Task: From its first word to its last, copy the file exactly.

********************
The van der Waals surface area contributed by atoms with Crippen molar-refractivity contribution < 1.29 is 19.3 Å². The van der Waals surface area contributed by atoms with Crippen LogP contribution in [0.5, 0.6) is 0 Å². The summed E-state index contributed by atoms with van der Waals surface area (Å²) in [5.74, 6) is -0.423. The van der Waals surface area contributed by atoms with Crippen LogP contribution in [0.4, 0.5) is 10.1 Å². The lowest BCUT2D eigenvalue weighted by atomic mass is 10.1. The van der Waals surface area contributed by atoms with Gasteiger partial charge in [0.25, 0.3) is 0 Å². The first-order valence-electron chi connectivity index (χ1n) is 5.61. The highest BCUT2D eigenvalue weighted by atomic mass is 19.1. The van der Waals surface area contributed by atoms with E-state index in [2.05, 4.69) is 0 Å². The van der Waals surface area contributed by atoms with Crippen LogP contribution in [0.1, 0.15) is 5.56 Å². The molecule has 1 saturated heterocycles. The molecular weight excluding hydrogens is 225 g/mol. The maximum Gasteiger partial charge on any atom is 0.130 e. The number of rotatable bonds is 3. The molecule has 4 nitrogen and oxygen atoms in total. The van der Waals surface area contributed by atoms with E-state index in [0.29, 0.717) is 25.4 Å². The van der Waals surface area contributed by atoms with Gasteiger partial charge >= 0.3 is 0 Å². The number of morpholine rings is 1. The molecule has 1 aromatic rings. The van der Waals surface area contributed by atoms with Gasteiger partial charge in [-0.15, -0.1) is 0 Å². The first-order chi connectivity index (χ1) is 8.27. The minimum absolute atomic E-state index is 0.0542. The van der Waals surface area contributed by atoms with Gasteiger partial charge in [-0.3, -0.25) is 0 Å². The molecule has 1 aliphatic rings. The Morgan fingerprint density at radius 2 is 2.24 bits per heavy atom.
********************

The van der Waals surface area contributed by atoms with Crippen molar-refractivity contribution < 1.29 is 19.3 Å². The van der Waals surface area contributed by atoms with Crippen LogP contribution in [0.5, 0.6) is 0 Å². The summed E-state index contributed by atoms with van der Waals surface area (Å²) in [5.74, 6) is -0.423. The van der Waals surface area contributed by atoms with Crippen LogP contribution in [0.4, 0.5) is 10.1 Å². The lowest BCUT2D eigenvalue weighted by atomic mass is 10.1. The van der Waals surface area contributed by atoms with Gasteiger partial charge in [0.25, 0.3) is 0 Å². The first-order valence-electron chi connectivity index (χ1n) is 5.61. The highest BCUT2D eigenvalue weighted by atomic mass is 19.1. The van der Waals surface area contributed by atoms with E-state index in [2.05, 4.69) is 0 Å². The van der Waals surface area contributed by atoms with Crippen LogP contribution in [0.1, 0.15) is 5.56 Å². The molecule has 1 saturated heterocycles. The molecular weight excluding hydrogens is 225 g/mol. The maximum Gasteiger partial charge on any atom is 0.130 e. The number of rotatable bonds is 3. The molecule has 4 nitrogen and oxygen atoms in total. The van der Waals surface area contributed by atoms with E-state index in [0.29, 0.717) is 25.4 Å². The van der Waals surface area contributed by atoms with Gasteiger partial charge >= 0.3 is 0 Å². The number of morpholine rings is 1. The molecule has 1 aromatic rings. The van der Waals surface area contributed by atoms with Gasteiger partial charge in [-0.15, -0.1) is 0 Å². The first-order chi connectivity index (χ1) is 8.27. The minimum absolute atomic E-state index is 0.0542. The van der Waals surface area contributed by atoms with Gasteiger partial charge in [-0.3, -0.25) is 0 Å². The molecule has 1 aliphatic rings. The Morgan fingerprint density at radius 2 is 2.24 bits per heavy atom.